ISLAMABAD — A U.S. missile strike in Pakistan has killed al Qaida's operations chief for the country, U.S. officials said Thursday, further shredding the terrorist group's upper ranks as it struggles to cope with the death of its founder.
Abu Hafs al Shahri was said to be in line for increasingly important duties as other senior leaders were eliminated around him. In May, U.S. special forces killed Osama bin Laden in Pakistan, and a drone attack in August killed al Qaida's new deputy leader, Atiyah Abd al Rahman. Earlier this month Pakistani forces arrested the head of the group's operations against the West, Younis al Mauritani.
Experts on al Qaida said the strike reflected a closer working relationship against the terrorist group among Afghanistan, Pakistan and the United States, despite U.S.-Pakistani tensions over the bin Laden raid, in which American troops attacked a target in Pakistan without notifying the country's authorities in advance.
"Al Qaida is withering away in the Afghanistan and Pakistan region," said Rasul Bakhsh Rais, a professor of politics at the Lahore University of Management Sciences. "With this new technology and this greater cooperation between Afghanistan, Pakistan and the United States, al Qaida doesn't stand a chance of regrouping."
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Still, while U.S. drone strikes in Pakistan's tribal area, which borders Afghanistan, have decimated al Qaida's "core" leadership — made up almost entirely of Arabs — the group's local affiliates remain deadly and potent, especially the Pakistani Taliban
Thursday, a suicide bomber struck a funeral, during prayers, in the Lower Dir region in Pakistan's northwest, killing at least 31 people. They were targeted for being from a tribe that opposes the Pakistani Taliban. Similarly, four schoolchildren were gunned down in the northwest earlier this week for being from a clan that's resisted the Pakistani Taliban.
U.S. officials think that Ayman al Zawahiri, an Egyptian who succeeded bin Laden as al Qaida chief, is hiding in Pakistan, most likely in the tribal area. Al Qaida made the tribal area its base after the U.S.-led invasion chased the group out of Afghanistan in late 2001.
"Al Qaida's made a lot of mistakes since bin Laden's death. They are now reduced to being like any other Middle Eastern criminal group, no more than that," said Mehmood Shah, an analyst who was formerly a senior security official in the northwest. "Zawahiri doesn't have the same stature as bin Laden."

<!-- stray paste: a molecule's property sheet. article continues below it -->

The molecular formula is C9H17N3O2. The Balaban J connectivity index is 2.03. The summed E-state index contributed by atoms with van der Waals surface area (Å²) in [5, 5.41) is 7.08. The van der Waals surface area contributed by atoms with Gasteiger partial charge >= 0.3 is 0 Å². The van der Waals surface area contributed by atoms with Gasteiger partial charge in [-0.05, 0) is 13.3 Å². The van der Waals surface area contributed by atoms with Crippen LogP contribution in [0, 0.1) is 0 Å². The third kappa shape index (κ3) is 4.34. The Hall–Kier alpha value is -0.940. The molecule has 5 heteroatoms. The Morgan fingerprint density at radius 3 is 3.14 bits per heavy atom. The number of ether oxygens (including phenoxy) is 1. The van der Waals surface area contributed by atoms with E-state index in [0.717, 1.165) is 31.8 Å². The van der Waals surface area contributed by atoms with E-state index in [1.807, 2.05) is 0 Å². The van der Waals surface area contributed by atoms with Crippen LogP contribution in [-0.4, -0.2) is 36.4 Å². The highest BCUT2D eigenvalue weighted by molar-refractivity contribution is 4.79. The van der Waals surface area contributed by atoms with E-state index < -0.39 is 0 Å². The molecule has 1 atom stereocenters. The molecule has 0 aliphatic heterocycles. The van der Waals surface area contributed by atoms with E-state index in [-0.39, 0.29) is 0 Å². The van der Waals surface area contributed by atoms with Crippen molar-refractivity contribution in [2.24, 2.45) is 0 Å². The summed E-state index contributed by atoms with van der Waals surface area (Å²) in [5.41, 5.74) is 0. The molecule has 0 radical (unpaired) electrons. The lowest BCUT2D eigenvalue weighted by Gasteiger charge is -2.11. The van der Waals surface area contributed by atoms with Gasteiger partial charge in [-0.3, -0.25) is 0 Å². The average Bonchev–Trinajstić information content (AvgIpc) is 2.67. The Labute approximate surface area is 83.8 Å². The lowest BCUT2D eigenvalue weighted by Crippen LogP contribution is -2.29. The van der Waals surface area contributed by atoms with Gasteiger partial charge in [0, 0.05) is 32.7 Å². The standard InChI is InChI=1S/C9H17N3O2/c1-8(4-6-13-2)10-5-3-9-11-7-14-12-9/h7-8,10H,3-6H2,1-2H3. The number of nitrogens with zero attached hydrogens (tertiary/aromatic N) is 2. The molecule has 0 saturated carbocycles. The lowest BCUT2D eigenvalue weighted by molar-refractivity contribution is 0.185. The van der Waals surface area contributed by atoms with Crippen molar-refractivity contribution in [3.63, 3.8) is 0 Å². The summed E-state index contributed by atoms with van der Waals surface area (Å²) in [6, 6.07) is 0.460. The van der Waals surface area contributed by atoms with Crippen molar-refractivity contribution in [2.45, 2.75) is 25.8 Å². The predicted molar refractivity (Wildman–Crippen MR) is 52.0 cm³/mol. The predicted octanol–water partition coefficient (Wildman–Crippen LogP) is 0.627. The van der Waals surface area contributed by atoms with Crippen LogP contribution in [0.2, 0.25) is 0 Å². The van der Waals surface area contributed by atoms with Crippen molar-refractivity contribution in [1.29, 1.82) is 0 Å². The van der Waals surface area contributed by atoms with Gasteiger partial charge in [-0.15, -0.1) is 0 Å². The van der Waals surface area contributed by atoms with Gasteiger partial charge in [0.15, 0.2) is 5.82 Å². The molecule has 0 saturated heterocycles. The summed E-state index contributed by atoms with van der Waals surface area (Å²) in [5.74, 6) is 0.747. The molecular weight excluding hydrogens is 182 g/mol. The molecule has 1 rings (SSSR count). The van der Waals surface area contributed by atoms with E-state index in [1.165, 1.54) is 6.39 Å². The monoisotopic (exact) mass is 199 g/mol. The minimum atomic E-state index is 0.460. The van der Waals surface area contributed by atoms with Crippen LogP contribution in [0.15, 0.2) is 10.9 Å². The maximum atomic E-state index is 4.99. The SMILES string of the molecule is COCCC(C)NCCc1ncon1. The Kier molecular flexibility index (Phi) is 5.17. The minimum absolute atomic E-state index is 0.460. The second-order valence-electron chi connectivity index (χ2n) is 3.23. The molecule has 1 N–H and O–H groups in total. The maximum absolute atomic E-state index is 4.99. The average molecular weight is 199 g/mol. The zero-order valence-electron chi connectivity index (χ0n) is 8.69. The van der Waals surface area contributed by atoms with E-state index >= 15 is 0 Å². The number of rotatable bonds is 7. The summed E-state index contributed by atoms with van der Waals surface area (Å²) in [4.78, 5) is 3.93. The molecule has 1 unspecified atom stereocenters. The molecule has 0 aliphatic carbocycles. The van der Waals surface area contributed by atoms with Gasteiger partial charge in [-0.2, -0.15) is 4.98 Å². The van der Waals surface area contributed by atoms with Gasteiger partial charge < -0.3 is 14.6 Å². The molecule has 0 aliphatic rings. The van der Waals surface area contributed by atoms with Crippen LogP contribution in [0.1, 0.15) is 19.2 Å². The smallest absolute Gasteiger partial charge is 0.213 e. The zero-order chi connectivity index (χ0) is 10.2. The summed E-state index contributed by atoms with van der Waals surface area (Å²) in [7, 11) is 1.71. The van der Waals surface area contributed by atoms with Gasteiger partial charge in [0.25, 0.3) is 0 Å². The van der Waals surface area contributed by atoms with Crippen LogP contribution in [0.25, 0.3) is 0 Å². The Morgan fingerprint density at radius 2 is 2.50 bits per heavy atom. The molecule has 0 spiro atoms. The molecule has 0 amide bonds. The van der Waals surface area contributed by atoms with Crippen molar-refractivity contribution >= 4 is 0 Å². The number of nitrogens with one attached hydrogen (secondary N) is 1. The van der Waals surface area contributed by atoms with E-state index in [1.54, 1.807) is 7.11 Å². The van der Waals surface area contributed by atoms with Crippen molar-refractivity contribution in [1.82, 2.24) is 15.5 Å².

A U.S. official, who spoke only on the condition of anonymity because drone strikes are classified operations, confirmed Shahri's death. He described Shahri as al Qaida's chief of operations in Pakistan, and said he'd played a key operational and administrative role for the terrorist network.
Shahri worked closely with the Pakistani Taliban, aiding them in launching attacks in the country, the U.S. official said.
An analyst who follows al Qaida closely and who didn't want to be identified because of the sensitivity of the issue said Shahri was a Saudi who once served in bin Laden's security squad and now supervised military training for al Qaida members in Pakistan and Afghanistan.
Drone strikes have quadrupled under the Obama administration, as Washington focused on the problem of al Qaida in Pakistan's tribal area, a largely lawless zone. Since January 2008, drones have killed 25 mid- and senior-level commanders of the core organization. The drones, operated over Pakistani territory by the CIA, are highly controversial in Pakistan, however, where it's widely believed that hundreds or even thousands of civilians also have been killed in the strikes, a claim that Washington rejects.
The U.S. operation to kill bin Laden in the northern Pakistani town of Abbottabad turned tension between Islamabad and Washington into outright hostility.
Pakistani intelligence claims that al Qaida's top commanders, including Zawahiri, have now fled the drones to safer countries such as Yemen and Somalia, but U.S. officials said this week that there was no evidence that Zawahiri had left Pakistan.
Among al Qaida leaders probably still in Pakistan are Saif al Adel, the group's long-term military commander, Abu Yahya al Libi, a leading al Qaida ideologue, Adam Yahiye Gadahn, an American who's said to run al Qaida's media arm, and Adnan Gulshair el Shukrijumah, who grew up in the United States and whom some consider the organization's operations chief.
(Shah is a McClatchy special correspondent. Landay reported from Washington.)
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